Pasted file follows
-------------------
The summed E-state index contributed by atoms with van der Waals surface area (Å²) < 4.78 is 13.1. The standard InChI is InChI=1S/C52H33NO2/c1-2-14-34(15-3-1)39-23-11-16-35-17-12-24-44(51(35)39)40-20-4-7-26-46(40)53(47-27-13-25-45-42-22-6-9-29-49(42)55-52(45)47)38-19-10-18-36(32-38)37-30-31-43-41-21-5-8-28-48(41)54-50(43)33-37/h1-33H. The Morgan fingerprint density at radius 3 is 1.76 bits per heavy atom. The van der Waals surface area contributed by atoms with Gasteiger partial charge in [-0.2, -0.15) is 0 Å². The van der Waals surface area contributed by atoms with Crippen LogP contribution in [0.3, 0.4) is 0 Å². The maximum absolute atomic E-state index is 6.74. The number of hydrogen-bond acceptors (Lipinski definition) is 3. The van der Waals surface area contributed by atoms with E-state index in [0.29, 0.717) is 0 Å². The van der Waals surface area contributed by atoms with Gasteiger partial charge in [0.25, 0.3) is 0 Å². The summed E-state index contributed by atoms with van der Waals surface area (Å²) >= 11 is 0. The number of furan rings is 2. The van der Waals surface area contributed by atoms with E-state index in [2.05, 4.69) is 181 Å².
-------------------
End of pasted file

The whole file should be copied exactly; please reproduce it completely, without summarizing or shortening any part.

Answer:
The summed E-state index contributed by atoms with van der Waals surface area (Å²) < 4.78 is 13.1. The standard InChI is InChI=1S/C52H33NO2/c1-2-14-34(15-3-1)39-23-11-16-35-17-12-24-44(51(35)39)40-20-4-7-26-46(40)53(47-27-13-25-45-42-22-6-9-29-49(42)55-52(45)47)38-19-10-18-36(32-38)37-30-31-43-41-21-5-8-28-48(41)54-50(43)33-37/h1-33H. The Morgan fingerprint density at radius 3 is 1.76 bits per heavy atom. The van der Waals surface area contributed by atoms with Gasteiger partial charge in [-0.2, -0.15) is 0 Å². The van der Waals surface area contributed by atoms with Crippen LogP contribution in [0.3, 0.4) is 0 Å². The maximum absolute atomic E-state index is 6.74. The number of hydrogen-bond acceptors (Lipinski definition) is 3. The van der Waals surface area contributed by atoms with E-state index in [0.29, 0.717) is 0 Å². The van der Waals surface area contributed by atoms with Gasteiger partial charge in [0.25, 0.3) is 0 Å². The summed E-state index contributed by atoms with van der Waals surface area (Å²) >= 11 is 0. The number of furan rings is 2. The van der Waals surface area contributed by atoms with E-state index in [2.05, 4.69) is 181 Å².